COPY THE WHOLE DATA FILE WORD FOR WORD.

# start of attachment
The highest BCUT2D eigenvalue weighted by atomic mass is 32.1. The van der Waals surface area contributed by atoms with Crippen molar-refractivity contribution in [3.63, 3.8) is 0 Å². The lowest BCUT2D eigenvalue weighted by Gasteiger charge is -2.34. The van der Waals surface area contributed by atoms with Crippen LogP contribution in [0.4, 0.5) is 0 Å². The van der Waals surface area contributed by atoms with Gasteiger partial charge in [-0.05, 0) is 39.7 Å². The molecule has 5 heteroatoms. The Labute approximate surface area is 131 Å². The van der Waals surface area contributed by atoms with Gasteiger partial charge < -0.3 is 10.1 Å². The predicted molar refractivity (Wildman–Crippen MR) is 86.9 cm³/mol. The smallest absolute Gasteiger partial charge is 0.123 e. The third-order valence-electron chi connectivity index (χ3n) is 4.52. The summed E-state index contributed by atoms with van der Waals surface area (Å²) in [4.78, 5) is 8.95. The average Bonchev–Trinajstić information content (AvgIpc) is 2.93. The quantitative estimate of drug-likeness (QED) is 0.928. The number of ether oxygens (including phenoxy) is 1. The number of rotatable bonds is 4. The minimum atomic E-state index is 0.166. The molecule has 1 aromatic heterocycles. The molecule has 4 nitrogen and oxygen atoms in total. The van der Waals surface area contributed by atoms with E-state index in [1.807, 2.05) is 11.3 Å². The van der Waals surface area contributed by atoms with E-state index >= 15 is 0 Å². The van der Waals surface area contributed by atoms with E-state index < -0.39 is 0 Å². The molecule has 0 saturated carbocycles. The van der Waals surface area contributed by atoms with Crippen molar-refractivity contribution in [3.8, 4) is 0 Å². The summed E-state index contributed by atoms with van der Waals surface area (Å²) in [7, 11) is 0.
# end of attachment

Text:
The highest BCUT2D eigenvalue weighted by atomic mass is 32.1. The van der Waals surface area contributed by atoms with Crippen molar-refractivity contribution in [3.63, 3.8) is 0 Å². The lowest BCUT2D eigenvalue weighted by Gasteiger charge is -2.34. The van der Waals surface area contributed by atoms with Crippen LogP contribution in [0.4, 0.5) is 0 Å². The van der Waals surface area contributed by atoms with Gasteiger partial charge in [-0.05, 0) is 39.7 Å². The molecule has 5 heteroatoms. The Labute approximate surface area is 131 Å². The van der Waals surface area contributed by atoms with Gasteiger partial charge < -0.3 is 10.1 Å². The predicted molar refractivity (Wildman–Crippen MR) is 86.9 cm³/mol. The smallest absolute Gasteiger partial charge is 0.123 e. The third-order valence-electron chi connectivity index (χ3n) is 4.52. The summed E-state index contributed by atoms with van der Waals surface area (Å²) in [4.78, 5) is 8.95. The average Bonchev–Trinajstić information content (AvgIpc) is 2.93. The quantitative estimate of drug-likeness (QED) is 0.928. The number of ether oxygens (including phenoxy) is 1. The number of rotatable bonds is 4. The minimum atomic E-state index is 0.166. The molecule has 1 aromatic heterocycles. The molecule has 4 nitrogen and oxygen atoms in total. The van der Waals surface area contributed by atoms with E-state index in [1.807, 2.05) is 11.3 Å². The van der Waals surface area contributed by atoms with E-state index >= 15 is 0 Å². The van der Waals surface area contributed by atoms with E-state index < -0.39 is 0 Å². The molecule has 0 saturated carbocycles. The van der Waals surface area contributed by atoms with Crippen molar-refractivity contribution in [3.8, 4) is 0 Å². The summed E-state index contributed by atoms with van der Waals surface area (Å²) in [7, 11) is 0.